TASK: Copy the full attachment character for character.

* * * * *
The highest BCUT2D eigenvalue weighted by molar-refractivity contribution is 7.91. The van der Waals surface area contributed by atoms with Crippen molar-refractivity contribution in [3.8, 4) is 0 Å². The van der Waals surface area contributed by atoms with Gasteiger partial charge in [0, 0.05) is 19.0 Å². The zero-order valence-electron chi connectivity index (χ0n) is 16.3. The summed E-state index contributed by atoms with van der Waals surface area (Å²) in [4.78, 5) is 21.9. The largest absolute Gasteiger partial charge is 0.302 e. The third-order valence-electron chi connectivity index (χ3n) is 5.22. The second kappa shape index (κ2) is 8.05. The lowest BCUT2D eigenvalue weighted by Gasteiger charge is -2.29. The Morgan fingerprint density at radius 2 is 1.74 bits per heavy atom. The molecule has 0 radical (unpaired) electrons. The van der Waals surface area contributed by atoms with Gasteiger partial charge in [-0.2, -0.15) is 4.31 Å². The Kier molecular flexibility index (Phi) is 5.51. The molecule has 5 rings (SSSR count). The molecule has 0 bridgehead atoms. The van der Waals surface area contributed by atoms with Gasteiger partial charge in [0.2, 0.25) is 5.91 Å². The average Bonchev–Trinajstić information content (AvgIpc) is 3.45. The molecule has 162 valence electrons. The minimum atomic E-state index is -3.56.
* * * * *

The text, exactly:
The highest BCUT2D eigenvalue weighted by molar-refractivity contribution is 7.91. The van der Waals surface area contributed by atoms with Crippen molar-refractivity contribution in [3.8, 4) is 0 Å². The van der Waals surface area contributed by atoms with Gasteiger partial charge in [0, 0.05) is 19.0 Å². The zero-order valence-electron chi connectivity index (χ0n) is 16.3. The summed E-state index contributed by atoms with van der Waals surface area (Å²) in [4.78, 5) is 21.9. The largest absolute Gasteiger partial charge is 0.302 e. The third-order valence-electron chi connectivity index (χ3n) is 5.22. The second kappa shape index (κ2) is 8.05. The lowest BCUT2D eigenvalue weighted by Gasteiger charge is -2.29. The Morgan fingerprint density at radius 2 is 1.74 bits per heavy atom. The molecule has 0 radical (unpaired) electrons. The van der Waals surface area contributed by atoms with Gasteiger partial charge in [-0.2, -0.15) is 4.31 Å². The Kier molecular flexibility index (Phi) is 5.51. The molecule has 5 rings (SSSR count). The molecule has 0 bridgehead atoms. The van der Waals surface area contributed by atoms with Gasteiger partial charge in [0.2, 0.25) is 5.91 Å². The average Bonchev–Trinajstić information content (AvgIpc) is 3.45. The molecule has 162 valence electrons. The minimum atomic E-state index is -3.56.